Life is hectic these days between work, work, studying, still unpacking (because I’m editing things out, okay!?) and slowly dipping my toes back into the dating world. While I’m not exactly a serial dater, I have gone on a few dates of late, one of which was a date night hosted at my place. I’d love to have leisurely weekend dates, but when you also work on the weekend it can be tough, and dates get moved to work nights.
This is NOT an affordable meal post. It’s just not. While I scored these steaks for a ridiculously good price (note- because of this I put the market price in the costing for this), any time your meat alone costs 3 times what some of my meals cost in total, it’s just not affordable in my books, regardless of how wicked the sale was. It was a super delicious, decadent, fun meal to share with my date though.
A lot of people consider risotto to be a difficult meal, but I’m not amongst them. The most difficult part is being patient while it cooks in my book since you mostly just stare at it until it is ready, but getting the steaks prepped helps take the edge off to me. Or it was the fact that I had someone to talk to while I did it. While this particular date ended up not being a winner, this meal certainly was. This is another Sorrentino’s cooking class gem that I’ve changed up a bit on my own. If you ever want to learn a new skill in the kitchen, I really recommend checking out one of their classes here. And if you’re really flush, hit up one of their restaurants- actually even if you’re not flush, their happy hour is bar none.
Mushroom Risotto with Herb Butter Basted Filet Mignon
1/2 a white onion, finely chopped
1 clove garlic, finely minced
~10 cremini or button mushrooms, chopped small
1 portobello mushroom, chopped small
3 crushed tomatoes
1/3 cup red wine (cabernet sauvignon is usually a nice complement)
1-2 containers of mushroom stock
2-3 tablespoons of salted butter
2 cuts of filet mignon
1 cup of arborio rice
Step One: (the night before) Go on ahead and chop up all of your mushrooms and pop them in a plastic container, and then in a separate container chop your onion and garlic up, then take a ton of thyme leaves and put them in there as well. Pop those babies in the refrigerator, you’ll be thanking yourself tomorrow.
Step 2: (the day of) get your mise en place in gear- pull out your containers from the fridge, open a can of tomatoes and take about 1/3(and crush them), pour your wine in a measuring cup, get your arborio rice in a measuring cup etc… get everything out and on the counter because you’re going to be stirring and babysitting steaks.
Step 3: Put your pan on medium, put in some olive oil and once it feels warm, dump in your onions and garlic and get them softening, stirring occasionally. At every step from this point forward, add a bit of black pepper and a pinch of salt.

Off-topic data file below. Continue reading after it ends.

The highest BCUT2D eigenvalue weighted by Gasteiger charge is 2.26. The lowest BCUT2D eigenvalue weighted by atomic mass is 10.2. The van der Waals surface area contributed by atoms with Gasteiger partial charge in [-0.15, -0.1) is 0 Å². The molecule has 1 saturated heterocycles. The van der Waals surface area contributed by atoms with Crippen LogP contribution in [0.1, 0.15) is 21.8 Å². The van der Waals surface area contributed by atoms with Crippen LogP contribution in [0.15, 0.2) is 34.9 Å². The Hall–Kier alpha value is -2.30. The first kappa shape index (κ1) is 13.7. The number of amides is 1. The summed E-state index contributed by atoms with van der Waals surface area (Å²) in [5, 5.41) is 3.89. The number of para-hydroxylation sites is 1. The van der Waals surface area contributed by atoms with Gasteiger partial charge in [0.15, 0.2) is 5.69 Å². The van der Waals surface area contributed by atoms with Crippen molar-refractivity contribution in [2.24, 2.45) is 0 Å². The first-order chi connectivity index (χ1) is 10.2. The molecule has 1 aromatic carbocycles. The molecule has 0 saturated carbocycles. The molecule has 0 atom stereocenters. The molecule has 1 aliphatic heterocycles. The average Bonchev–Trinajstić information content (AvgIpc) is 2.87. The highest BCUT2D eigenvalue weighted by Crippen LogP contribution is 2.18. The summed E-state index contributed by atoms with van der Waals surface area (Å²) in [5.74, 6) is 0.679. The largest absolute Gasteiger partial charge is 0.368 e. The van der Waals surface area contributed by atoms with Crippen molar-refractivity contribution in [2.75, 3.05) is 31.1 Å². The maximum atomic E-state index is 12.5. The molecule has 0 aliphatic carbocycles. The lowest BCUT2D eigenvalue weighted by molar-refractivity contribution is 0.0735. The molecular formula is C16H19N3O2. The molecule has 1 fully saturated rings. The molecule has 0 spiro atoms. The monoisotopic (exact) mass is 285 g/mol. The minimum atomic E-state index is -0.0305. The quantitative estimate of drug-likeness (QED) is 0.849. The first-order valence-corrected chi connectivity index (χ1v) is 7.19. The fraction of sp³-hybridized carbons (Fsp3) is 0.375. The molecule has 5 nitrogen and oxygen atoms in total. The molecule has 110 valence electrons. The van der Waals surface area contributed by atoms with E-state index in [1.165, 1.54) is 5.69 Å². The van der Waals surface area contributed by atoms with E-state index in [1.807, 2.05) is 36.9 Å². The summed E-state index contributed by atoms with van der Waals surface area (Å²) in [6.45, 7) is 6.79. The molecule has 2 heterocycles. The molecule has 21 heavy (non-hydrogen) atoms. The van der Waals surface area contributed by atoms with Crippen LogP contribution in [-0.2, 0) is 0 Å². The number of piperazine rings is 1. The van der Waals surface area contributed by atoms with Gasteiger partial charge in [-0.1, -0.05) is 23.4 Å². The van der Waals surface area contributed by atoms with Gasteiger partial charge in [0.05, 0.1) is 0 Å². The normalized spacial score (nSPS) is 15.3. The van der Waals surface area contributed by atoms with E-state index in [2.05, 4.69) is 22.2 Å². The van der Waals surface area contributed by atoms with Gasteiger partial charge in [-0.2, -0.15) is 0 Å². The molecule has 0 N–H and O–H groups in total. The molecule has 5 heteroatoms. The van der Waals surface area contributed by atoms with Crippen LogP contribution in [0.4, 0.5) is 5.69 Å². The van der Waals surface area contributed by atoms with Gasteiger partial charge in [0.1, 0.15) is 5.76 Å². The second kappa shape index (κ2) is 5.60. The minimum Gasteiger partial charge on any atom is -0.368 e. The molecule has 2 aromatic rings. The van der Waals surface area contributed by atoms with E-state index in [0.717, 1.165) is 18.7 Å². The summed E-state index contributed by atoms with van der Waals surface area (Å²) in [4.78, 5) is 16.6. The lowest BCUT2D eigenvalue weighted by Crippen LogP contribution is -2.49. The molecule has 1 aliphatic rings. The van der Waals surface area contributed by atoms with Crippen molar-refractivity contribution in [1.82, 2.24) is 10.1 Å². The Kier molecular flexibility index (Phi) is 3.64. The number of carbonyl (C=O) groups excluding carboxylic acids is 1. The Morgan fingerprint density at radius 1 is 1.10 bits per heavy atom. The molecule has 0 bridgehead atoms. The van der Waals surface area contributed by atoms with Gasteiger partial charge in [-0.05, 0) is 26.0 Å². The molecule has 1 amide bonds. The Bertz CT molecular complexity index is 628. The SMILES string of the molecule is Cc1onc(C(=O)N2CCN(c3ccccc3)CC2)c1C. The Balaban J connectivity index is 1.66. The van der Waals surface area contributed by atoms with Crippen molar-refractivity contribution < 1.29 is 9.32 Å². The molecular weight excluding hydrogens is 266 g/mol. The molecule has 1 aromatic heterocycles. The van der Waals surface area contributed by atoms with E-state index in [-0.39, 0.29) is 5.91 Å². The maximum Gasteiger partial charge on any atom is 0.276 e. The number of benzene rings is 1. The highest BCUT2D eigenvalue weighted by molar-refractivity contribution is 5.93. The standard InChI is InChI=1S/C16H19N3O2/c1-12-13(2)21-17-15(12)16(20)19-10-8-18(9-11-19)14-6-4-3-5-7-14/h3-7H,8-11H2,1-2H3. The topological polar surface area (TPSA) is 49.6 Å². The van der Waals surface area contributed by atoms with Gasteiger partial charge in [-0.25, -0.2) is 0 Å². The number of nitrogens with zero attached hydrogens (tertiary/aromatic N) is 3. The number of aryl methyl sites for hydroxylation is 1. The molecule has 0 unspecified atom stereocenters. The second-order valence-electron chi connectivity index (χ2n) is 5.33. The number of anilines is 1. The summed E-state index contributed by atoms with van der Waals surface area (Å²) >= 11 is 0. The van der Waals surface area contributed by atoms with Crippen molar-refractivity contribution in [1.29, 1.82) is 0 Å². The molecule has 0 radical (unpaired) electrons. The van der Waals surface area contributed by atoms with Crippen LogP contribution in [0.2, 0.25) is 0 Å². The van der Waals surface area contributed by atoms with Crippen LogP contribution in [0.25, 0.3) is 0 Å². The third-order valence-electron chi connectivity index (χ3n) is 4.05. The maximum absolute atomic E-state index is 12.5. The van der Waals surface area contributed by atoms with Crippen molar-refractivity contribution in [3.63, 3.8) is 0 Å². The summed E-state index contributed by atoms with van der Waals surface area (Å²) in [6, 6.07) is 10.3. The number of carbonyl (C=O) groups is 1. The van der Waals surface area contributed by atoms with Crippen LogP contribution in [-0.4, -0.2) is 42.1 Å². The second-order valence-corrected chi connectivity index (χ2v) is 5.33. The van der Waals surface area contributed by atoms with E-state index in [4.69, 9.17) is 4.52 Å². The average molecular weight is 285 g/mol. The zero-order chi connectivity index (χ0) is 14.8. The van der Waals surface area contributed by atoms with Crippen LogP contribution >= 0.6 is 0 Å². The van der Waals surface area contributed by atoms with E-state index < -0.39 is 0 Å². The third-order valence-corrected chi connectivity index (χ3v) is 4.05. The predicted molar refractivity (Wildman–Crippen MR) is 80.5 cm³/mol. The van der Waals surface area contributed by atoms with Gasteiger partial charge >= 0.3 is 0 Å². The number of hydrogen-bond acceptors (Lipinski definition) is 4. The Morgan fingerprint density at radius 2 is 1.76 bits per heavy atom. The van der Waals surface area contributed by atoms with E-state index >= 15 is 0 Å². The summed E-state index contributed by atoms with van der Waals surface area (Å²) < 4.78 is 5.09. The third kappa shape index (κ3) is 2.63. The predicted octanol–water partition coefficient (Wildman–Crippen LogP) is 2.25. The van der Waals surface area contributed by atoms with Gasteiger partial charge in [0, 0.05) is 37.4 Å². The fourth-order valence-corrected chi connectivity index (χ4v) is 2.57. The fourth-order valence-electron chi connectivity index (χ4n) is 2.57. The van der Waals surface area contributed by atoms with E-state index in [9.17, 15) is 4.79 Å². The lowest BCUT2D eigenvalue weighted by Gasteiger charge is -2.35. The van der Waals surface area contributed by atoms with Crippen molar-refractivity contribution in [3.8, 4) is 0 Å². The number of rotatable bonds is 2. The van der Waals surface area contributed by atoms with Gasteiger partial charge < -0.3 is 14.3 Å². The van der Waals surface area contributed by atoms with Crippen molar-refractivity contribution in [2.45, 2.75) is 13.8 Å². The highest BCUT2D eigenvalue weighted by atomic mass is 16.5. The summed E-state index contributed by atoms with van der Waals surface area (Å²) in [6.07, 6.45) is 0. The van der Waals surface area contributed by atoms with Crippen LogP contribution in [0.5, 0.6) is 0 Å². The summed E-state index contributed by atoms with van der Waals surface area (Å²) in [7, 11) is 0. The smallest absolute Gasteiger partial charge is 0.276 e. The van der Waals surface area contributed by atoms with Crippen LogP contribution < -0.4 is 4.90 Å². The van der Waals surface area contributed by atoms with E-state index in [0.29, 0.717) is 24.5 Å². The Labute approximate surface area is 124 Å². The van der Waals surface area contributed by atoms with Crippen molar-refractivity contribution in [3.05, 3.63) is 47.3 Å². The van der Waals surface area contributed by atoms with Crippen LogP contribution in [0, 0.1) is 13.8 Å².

Step Four: Once your onions and garlic are well softened, dump your arborio rice in the pan and stir it around. I’ve talked about this process of “toasting” your rice before, and I maintain it is pretty dang important. Make sure you still have a decent amount of olive oil and let it toast away (center white, edges translucent), and once it hits that place, deglaze your pan with the red wine.
Step Five: Let the red wine cook down, and then add your first shot of mushroom stock. Once you add that, dump in your mushrooms. They need a bit of time to cook. Don’t forget what I said in step three about seasoning every step.
Step 6: Continue the process of adding stock, cooking it down, and then adding more stock, stirring and seasoning along the way. After about your second addition of stock, add in your tomatoes. If you have a spare fresh tomato kicking around, dice it and throw it in too. You won’t miss it too much if you don’t, though.
Step 8: Pull your steaks out of the fridge to let them come to room temperature. Season liberally with salt and pepper. On a separate plate or in a bowl, take 1-2 tablespoons of softened butter and a generous amount of thyme leaves and mix up your herb butter. Set aside. I recommend having your steaks come up to temp for about 15 minutes, which is straight from my mama, who we all know is the real authority. Once those 15 minutes are up, heat a pan up to medium-high and put your steaks on and revel in the sizzle.
Step 9: Your risotto has got to be getting close by now. Take a tiny spoonful of a few grains and test the doneness of your rice. If it still feels crisp on the teeth or sticks to your teeth when you bite on it, add more stock and look after your steaks. Once you feel your steaks are good and seared, flip them and add half of the herb butter to each steak. If you want to be fancy, save a little dollop for each steak for serving. Or don’t, you do you.
Step 10: Your risotto should be done around the time of your steaks if we did this right. You want to pull your steaks off the pan at medium rare (make a loose fist and touch the fleshy part between your thumb and forefinger. Now touch your steak. Should feel about the same), and let them sit on their serving plates for about 5 minutes to rest. This gives you time to finish your risotto with a pat of butter and 3 tablespoons of parmesan (reggiano) cheese.
Now, go wow your date with this totally gourmet meal.
What’s your favorite date night treat? Let me know in the comment section below!